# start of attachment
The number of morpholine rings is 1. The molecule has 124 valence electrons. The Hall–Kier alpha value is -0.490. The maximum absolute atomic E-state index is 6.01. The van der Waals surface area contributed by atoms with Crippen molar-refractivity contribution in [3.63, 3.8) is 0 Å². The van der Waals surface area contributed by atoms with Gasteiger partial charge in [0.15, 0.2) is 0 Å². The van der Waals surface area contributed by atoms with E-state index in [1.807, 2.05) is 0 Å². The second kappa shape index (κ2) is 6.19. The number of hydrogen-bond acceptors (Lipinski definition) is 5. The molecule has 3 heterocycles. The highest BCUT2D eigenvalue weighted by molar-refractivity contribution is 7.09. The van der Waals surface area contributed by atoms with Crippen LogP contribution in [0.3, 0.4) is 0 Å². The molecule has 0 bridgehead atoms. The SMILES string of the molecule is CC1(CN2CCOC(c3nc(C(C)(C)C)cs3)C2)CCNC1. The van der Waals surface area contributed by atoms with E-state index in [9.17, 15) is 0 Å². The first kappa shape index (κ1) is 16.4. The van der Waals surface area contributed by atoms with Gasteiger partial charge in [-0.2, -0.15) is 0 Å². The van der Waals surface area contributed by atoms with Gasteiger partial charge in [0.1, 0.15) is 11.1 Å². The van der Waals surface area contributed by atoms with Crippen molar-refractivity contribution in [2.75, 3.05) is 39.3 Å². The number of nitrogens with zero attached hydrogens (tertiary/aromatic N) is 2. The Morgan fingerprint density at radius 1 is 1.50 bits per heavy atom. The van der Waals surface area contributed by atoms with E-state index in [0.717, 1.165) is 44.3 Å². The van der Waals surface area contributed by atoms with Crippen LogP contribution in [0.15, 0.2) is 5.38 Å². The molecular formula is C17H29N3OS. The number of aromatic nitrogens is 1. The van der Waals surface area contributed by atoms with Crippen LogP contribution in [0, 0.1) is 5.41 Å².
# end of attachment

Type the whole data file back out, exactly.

The number of morpholine rings is 1. The molecule has 124 valence electrons. The Hall–Kier alpha value is -0.490. The maximum absolute atomic E-state index is 6.01. The van der Waals surface area contributed by atoms with Crippen molar-refractivity contribution in [3.63, 3.8) is 0 Å². The van der Waals surface area contributed by atoms with Gasteiger partial charge in [0.15, 0.2) is 0 Å². The van der Waals surface area contributed by atoms with E-state index in [1.807, 2.05) is 0 Å². The second kappa shape index (κ2) is 6.19. The number of hydrogen-bond acceptors (Lipinski definition) is 5. The molecule has 3 heterocycles. The highest BCUT2D eigenvalue weighted by molar-refractivity contribution is 7.09. The van der Waals surface area contributed by atoms with Crippen LogP contribution in [0.3, 0.4) is 0 Å². The molecule has 0 bridgehead atoms. The SMILES string of the molecule is CC1(CN2CCOC(c3nc(C(C)(C)C)cs3)C2)CCNC1. The van der Waals surface area contributed by atoms with E-state index in [9.17, 15) is 0 Å². The first kappa shape index (κ1) is 16.4. The van der Waals surface area contributed by atoms with Gasteiger partial charge in [-0.2, -0.15) is 0 Å². The van der Waals surface area contributed by atoms with Gasteiger partial charge in [0.1, 0.15) is 11.1 Å². The van der Waals surface area contributed by atoms with Crippen molar-refractivity contribution in [2.75, 3.05) is 39.3 Å². The number of nitrogens with zero attached hydrogens (tertiary/aromatic N) is 2. The Morgan fingerprint density at radius 1 is 1.50 bits per heavy atom. The van der Waals surface area contributed by atoms with E-state index in [0.717, 1.165) is 44.3 Å². The van der Waals surface area contributed by atoms with Crippen LogP contribution in [0.15, 0.2) is 5.38 Å². The molecular formula is C17H29N3OS. The number of aromatic nitrogens is 1. The van der Waals surface area contributed by atoms with Crippen LogP contribution in [0, 0.1) is 5.41 Å².